I Have Found Heaven and It’s Kabak Valley
Down on Turkey’s southwest coast, past Fethiye and Oludeniz with its swarms of sun-baked British tourists, there is a valley that holds heaven.
It’s not easy to get there. Flying into the Dalaman airport is followed by an hour-long bus ride to Fethiye, an even longer transfer to the top of the valley, and finally a slow and relentlessly bumpy ride down, down, down. It’s torturous, and might make you question whether the journey is worth it.
It’s worth it.
This valley is called Kabak, and it is glorious.
Sharp green cliffs frame the electric turquoise of the Mediterranean Sea, mostly unspoiled and clear. Campsites dot the path that meanders down the cliffs to the beach, each with its own laid-back vibe. The valley is quiet, with the soft crash of the waves and the warm summer breeze the predominant sound.
I stayed at Sultan Camp, in a small cabin marked with fragrant violet flowers outside the door. The price for the camp– 40tl per night, or about $18– includes breakfast and dinner, and the camp itself is lovely: green and blooming, with multicolored flowers, platforms covered in bean bags that look out over the sea, and shaded hammocks. Instead of the British vacationer crowd, Kabak attracts young laid-back Turks and backpackers hiking the nearby Lycian Way. It is the vacation spot for the sort of people who live in Kadikoy, my Istanbul neighborhood; unsurprisingly, I met quite a few potential neighbors in Kabak.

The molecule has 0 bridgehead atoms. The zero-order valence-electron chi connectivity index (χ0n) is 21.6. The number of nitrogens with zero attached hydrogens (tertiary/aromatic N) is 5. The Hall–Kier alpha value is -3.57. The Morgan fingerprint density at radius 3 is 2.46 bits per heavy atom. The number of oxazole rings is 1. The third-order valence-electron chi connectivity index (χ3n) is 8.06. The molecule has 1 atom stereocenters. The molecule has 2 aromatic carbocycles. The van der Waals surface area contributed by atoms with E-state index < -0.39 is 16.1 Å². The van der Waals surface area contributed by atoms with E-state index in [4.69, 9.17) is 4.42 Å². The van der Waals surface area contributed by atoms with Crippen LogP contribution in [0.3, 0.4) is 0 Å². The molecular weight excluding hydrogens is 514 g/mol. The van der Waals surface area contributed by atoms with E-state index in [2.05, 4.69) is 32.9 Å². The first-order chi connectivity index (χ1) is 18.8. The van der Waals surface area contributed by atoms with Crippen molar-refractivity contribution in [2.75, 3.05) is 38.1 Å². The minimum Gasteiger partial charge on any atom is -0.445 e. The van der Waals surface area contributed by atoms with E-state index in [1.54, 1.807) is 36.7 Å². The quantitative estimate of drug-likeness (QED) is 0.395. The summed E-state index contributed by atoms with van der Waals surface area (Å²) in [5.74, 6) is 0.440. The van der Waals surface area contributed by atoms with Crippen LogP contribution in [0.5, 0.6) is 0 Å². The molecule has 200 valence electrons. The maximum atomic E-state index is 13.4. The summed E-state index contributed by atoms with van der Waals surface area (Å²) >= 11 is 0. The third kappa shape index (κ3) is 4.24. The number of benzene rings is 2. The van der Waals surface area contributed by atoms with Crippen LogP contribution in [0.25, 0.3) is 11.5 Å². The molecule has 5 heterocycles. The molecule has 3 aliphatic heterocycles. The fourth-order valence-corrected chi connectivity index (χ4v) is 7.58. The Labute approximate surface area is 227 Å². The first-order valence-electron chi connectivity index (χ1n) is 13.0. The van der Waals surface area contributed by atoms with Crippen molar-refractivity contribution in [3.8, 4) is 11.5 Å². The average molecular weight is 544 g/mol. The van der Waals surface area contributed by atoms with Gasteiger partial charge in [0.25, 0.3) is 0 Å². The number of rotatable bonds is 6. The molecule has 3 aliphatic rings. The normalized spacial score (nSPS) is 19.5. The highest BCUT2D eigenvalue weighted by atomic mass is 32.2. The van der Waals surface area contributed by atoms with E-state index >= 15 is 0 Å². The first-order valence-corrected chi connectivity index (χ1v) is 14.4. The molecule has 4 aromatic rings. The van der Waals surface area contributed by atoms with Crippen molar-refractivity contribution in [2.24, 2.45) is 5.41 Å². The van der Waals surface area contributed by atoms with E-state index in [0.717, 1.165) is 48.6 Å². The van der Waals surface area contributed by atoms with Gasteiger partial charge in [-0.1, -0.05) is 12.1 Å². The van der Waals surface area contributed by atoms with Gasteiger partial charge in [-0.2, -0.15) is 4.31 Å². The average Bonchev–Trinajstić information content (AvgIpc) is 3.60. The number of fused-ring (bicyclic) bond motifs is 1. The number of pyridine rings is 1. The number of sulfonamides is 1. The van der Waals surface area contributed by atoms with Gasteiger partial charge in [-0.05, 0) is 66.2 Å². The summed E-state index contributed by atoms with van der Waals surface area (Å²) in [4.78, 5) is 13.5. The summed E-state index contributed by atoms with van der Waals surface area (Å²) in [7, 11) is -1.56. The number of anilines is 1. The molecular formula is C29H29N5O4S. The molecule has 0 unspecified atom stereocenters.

Now might be a good time to say that I am bad at vacation. I like staying active and exploring and accomplishing things. Vacations that involve actually relaxing fill me with guilt and restlessness. (It’s a weird problem.) Reaching this little paradise of colors and breezes and limited 3G initially filled me with an almost comical panic. What kind of strange person is bad at vacation?
But after the first day, I quickly fell into my Kabak groove. Mornings began with breakfast and a couple hours reading in a hammock, swinging shaded under green pomegranates. Afternoons were spent on the beach, floating in the clear sea and lounging on the sand. Evenings were for dinner, stargazing, more hammock time. Rinse, repeat.
There’s a Kabak Valley of the mind. After only a day, it’s hard to imagine ever leaving the valley; the dramatic green cliffs seem like an insurmountable barrier between heaven and the outside world. But why would you want to leave anyway? When the sea stays so blue and the sky is so clear and the hammock has a slight breeze, anything beyond the valley becomes insignificant.
I settled so hard into the relaxing Kabak groove that I abandoned my plans to go on some local hikes. After weeks in Turkey’s hot Southeast and a 150-km bike trip, I decided I had earned this blissful relaxation and fell into the sway of my hammock. I read three books in four days. I napped, I swam, I revived. The last night, I sat with two new friends under the immense sky and the orange moon, laughing easily and soaking in the quiet Kabak night.
It was heaven.
I hope to be back in Kabak next summer, back for its beauty, its calm, its ability to rest my soul. I love my busy, hectic life, but even I need a Kabak state of mind.